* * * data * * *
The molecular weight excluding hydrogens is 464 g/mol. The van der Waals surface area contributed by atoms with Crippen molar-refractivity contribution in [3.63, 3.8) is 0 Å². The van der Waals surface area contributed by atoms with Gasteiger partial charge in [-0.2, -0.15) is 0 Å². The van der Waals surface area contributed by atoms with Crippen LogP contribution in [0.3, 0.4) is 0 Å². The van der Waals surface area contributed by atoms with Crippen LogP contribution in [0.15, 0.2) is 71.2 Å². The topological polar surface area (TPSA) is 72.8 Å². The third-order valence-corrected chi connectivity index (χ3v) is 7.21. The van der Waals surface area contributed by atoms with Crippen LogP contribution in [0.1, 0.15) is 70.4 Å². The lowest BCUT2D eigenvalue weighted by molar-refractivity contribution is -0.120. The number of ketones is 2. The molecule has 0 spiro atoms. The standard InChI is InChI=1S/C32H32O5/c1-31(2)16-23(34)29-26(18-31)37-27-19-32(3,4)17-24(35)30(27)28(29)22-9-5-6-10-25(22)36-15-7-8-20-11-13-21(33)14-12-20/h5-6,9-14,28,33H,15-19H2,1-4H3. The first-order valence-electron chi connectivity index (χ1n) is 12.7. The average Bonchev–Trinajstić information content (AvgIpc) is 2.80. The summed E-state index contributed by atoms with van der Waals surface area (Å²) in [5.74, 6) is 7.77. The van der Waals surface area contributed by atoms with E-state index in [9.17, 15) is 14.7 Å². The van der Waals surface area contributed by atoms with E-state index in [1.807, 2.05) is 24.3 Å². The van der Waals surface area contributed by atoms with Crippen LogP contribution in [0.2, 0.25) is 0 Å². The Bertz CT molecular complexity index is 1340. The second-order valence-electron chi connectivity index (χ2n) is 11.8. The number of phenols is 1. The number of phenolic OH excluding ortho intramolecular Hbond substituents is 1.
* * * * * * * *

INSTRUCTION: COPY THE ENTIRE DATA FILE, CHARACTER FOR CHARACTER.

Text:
The molecular weight excluding hydrogens is 464 g/mol. The van der Waals surface area contributed by atoms with Crippen molar-refractivity contribution in [3.63, 3.8) is 0 Å². The van der Waals surface area contributed by atoms with Gasteiger partial charge in [-0.2, -0.15) is 0 Å². The van der Waals surface area contributed by atoms with Crippen LogP contribution in [0.3, 0.4) is 0 Å². The van der Waals surface area contributed by atoms with Crippen LogP contribution in [0.15, 0.2) is 71.2 Å². The topological polar surface area (TPSA) is 72.8 Å². The third-order valence-corrected chi connectivity index (χ3v) is 7.21. The van der Waals surface area contributed by atoms with Crippen LogP contribution in [0.1, 0.15) is 70.4 Å². The lowest BCUT2D eigenvalue weighted by molar-refractivity contribution is -0.120. The number of ketones is 2. The molecule has 0 spiro atoms. The standard InChI is InChI=1S/C32H32O5/c1-31(2)16-23(34)29-26(18-31)37-27-19-32(3,4)17-24(35)30(27)28(29)22-9-5-6-10-25(22)36-15-7-8-20-11-13-21(33)14-12-20/h5-6,9-14,28,33H,15-19H2,1-4H3. The first-order valence-electron chi connectivity index (χ1n) is 12.7. The average Bonchev–Trinajstić information content (AvgIpc) is 2.80. The summed E-state index contributed by atoms with van der Waals surface area (Å²) in [5.74, 6) is 7.77. The van der Waals surface area contributed by atoms with E-state index in [9.17, 15) is 14.7 Å². The van der Waals surface area contributed by atoms with E-state index in [1.807, 2.05) is 24.3 Å². The van der Waals surface area contributed by atoms with Crippen LogP contribution in [0.2, 0.25) is 0 Å². The Bertz CT molecular complexity index is 1340. The second-order valence-electron chi connectivity index (χ2n) is 11.8. The number of phenols is 1. The number of phenolic OH excluding ortho intramolecular Hbond substituents is 1.